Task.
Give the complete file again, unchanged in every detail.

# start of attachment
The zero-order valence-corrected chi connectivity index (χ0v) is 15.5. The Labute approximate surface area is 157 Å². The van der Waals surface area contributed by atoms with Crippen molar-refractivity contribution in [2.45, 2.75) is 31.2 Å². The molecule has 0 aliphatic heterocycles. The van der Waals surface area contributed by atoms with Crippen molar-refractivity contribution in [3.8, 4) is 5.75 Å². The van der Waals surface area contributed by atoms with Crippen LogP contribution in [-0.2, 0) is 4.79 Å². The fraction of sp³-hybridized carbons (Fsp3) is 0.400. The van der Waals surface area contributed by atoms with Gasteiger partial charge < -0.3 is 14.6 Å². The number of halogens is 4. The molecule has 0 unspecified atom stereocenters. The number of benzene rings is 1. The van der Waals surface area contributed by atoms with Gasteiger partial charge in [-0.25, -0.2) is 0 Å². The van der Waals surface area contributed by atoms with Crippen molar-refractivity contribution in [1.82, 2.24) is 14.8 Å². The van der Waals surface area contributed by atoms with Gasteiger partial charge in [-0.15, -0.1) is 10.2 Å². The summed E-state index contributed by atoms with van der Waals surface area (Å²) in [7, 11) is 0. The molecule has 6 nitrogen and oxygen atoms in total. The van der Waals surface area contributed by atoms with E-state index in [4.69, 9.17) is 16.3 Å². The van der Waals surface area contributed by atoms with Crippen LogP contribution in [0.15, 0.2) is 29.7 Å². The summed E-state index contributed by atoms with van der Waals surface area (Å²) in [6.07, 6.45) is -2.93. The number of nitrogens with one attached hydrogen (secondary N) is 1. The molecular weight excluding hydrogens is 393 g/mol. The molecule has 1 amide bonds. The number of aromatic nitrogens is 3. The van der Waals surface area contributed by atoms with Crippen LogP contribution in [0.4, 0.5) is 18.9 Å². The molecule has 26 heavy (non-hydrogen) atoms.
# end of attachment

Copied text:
The zero-order valence-corrected chi connectivity index (χ0v) is 15.5. The Labute approximate surface area is 157 Å². The van der Waals surface area contributed by atoms with Crippen molar-refractivity contribution in [2.45, 2.75) is 31.2 Å². The molecule has 0 aliphatic heterocycles. The van der Waals surface area contributed by atoms with Crippen molar-refractivity contribution in [3.8, 4) is 5.75 Å². The van der Waals surface area contributed by atoms with Crippen LogP contribution in [-0.2, 0) is 4.79 Å². The fraction of sp³-hybridized carbons (Fsp3) is 0.400. The van der Waals surface area contributed by atoms with Gasteiger partial charge < -0.3 is 14.6 Å². The number of halogens is 4. The molecule has 0 unspecified atom stereocenters. The number of benzene rings is 1. The van der Waals surface area contributed by atoms with Gasteiger partial charge in [-0.25, -0.2) is 0 Å². The van der Waals surface area contributed by atoms with Crippen molar-refractivity contribution in [1.82, 2.24) is 14.8 Å². The van der Waals surface area contributed by atoms with Gasteiger partial charge in [-0.15, -0.1) is 10.2 Å². The summed E-state index contributed by atoms with van der Waals surface area (Å²) in [7, 11) is 0. The molecule has 6 nitrogen and oxygen atoms in total. The van der Waals surface area contributed by atoms with E-state index in [4.69, 9.17) is 16.3 Å². The van der Waals surface area contributed by atoms with Crippen LogP contribution in [0.15, 0.2) is 29.7 Å². The summed E-state index contributed by atoms with van der Waals surface area (Å²) in [6.07, 6.45) is -2.93. The number of nitrogens with one attached hydrogen (secondary N) is 1. The molecular weight excluding hydrogens is 393 g/mol. The molecule has 1 amide bonds. The number of aromatic nitrogens is 3. The van der Waals surface area contributed by atoms with Crippen LogP contribution in [0.4, 0.5) is 18.9 Å². The molecule has 26 heavy (non-hydrogen) atoms.